Scores of bodies, many burned beyond recognition, were scattered around the ground near the blast site in the heavily populated Abule Egba neighborhood. Intense heat made it difficult for rescue workers to approach the scene, reported the Associated Press.
An armed gang punctured the underground pipeline overnight in order to siphon fuel into road tankers, according to Reuters.
Witnesses said hundreds of men, women and children collected leaking fuel in plastic buckets after the vandals broke into the pipeline shortly after midnight.
“This was a preventable tragedy,” said Joel Ogundere, a lawyer who lives near the site, AP reported. “It was poverty, ignorance and greed.”
Red Cross workers continued removing bodies throughout the day. The latest estimates had the death toll at more than 260.
“We can only recognize them through the skulls, the bodies are scattered over the ground,” said Nigerian Red Cross official Ige Oladimeji, according to the AP.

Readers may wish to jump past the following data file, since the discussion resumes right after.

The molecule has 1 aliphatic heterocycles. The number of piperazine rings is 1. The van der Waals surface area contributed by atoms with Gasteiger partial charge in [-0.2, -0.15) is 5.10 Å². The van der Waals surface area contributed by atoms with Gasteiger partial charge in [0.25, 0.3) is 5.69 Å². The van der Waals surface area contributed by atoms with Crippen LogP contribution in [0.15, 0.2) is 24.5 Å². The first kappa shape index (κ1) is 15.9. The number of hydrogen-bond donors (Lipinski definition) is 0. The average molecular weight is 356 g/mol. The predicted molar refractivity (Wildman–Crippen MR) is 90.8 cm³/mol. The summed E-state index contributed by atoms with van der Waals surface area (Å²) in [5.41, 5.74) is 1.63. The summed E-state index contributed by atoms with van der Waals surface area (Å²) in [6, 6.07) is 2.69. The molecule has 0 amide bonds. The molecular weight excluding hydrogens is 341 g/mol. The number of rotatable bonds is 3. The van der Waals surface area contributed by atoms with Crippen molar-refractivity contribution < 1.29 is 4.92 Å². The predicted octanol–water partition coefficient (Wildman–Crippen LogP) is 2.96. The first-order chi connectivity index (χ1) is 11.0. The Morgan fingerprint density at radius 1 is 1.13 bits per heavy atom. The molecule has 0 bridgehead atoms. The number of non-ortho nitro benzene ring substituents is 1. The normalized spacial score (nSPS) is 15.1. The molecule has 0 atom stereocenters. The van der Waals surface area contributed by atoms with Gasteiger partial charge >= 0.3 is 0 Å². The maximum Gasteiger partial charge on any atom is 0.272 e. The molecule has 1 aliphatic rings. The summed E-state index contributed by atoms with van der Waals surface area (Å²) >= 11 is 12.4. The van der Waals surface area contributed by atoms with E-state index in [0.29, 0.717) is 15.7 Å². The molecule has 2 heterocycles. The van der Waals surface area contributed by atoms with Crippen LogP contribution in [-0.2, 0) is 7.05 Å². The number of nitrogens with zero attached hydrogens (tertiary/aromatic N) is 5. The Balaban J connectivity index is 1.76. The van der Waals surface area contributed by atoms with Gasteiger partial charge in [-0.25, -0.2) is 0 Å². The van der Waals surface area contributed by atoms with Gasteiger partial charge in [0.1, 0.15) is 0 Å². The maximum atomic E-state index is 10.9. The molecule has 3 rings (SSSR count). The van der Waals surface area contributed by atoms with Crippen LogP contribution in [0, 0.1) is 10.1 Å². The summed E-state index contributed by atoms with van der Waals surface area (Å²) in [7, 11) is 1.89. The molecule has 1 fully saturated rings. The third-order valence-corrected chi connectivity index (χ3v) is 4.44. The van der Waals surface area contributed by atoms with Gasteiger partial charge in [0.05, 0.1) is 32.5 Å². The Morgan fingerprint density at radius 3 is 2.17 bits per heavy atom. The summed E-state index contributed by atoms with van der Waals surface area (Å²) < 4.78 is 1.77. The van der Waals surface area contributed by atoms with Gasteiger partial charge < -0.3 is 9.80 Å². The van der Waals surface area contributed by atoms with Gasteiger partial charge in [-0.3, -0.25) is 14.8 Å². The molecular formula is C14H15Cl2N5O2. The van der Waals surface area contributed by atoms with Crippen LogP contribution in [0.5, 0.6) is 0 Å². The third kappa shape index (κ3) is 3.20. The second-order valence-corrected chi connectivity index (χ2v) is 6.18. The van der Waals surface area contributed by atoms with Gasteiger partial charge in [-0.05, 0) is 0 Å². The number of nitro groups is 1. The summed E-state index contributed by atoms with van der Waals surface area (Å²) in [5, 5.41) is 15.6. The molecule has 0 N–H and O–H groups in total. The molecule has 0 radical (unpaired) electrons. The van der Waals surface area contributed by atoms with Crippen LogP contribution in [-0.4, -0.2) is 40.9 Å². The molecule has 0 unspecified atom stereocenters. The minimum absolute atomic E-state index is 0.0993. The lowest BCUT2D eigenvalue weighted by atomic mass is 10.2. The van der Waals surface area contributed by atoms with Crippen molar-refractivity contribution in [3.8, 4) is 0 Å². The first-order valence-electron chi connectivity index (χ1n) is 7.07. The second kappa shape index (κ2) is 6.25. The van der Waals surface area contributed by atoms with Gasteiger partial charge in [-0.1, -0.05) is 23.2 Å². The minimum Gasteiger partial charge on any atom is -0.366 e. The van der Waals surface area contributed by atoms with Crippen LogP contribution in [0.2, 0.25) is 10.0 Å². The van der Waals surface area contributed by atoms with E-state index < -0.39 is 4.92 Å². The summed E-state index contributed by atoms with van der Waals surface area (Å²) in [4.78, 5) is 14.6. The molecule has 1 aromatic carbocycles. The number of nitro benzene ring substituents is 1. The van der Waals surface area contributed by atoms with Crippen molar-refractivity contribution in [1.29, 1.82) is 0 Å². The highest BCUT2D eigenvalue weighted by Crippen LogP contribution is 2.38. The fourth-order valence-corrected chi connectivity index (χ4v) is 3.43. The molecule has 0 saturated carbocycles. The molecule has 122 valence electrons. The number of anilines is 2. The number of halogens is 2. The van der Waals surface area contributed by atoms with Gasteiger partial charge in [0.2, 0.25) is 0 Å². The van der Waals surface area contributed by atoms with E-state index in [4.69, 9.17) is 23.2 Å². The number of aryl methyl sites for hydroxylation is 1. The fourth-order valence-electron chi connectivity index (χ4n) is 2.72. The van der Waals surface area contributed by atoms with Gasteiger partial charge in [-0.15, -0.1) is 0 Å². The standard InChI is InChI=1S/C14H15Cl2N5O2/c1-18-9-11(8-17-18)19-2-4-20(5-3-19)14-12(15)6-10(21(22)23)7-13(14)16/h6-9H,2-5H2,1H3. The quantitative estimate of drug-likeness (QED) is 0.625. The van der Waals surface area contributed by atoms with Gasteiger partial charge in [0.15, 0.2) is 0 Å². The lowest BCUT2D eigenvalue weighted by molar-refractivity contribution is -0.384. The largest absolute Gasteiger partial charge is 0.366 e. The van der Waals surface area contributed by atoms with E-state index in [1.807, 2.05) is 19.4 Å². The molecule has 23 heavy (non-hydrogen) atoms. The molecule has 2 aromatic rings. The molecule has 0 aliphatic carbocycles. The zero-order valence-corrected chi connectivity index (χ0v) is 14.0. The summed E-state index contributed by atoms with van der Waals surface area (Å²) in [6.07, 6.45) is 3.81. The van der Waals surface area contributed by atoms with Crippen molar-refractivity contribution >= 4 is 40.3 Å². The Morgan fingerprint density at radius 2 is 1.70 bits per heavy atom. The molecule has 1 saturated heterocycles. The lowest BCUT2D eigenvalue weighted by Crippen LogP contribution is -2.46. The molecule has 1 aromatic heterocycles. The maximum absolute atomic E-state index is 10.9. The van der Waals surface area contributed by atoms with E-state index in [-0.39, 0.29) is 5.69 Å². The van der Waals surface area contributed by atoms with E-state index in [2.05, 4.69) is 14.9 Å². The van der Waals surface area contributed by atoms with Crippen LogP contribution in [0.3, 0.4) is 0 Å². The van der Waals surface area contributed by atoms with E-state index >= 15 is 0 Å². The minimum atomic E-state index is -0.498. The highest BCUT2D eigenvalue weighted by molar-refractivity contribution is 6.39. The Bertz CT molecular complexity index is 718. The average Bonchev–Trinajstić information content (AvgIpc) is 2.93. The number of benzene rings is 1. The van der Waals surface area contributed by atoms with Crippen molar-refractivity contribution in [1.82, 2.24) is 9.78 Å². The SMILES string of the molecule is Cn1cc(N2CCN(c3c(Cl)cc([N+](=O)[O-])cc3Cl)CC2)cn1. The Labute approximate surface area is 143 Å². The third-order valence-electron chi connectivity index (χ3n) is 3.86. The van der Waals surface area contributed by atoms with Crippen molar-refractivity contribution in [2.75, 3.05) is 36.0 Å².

In May, more than 150 people died in a similar explosion in Lagos.
Nigeria is Africa’s largest oil producer, but corruption, poor management and limited refining facilities within the country often lead to fuel shortages for vehicles and cooking. In recent days, Nigerians had to wait in long lines at Lagos filling stations.
Industry experts estimate that about 5 percent of Nigerian crude oil is stolen for export by those with contacts in the military or government, Reuters reported.
When the pipelines are breached, the pooling gasoline sometimes catches fire, killing people nearby.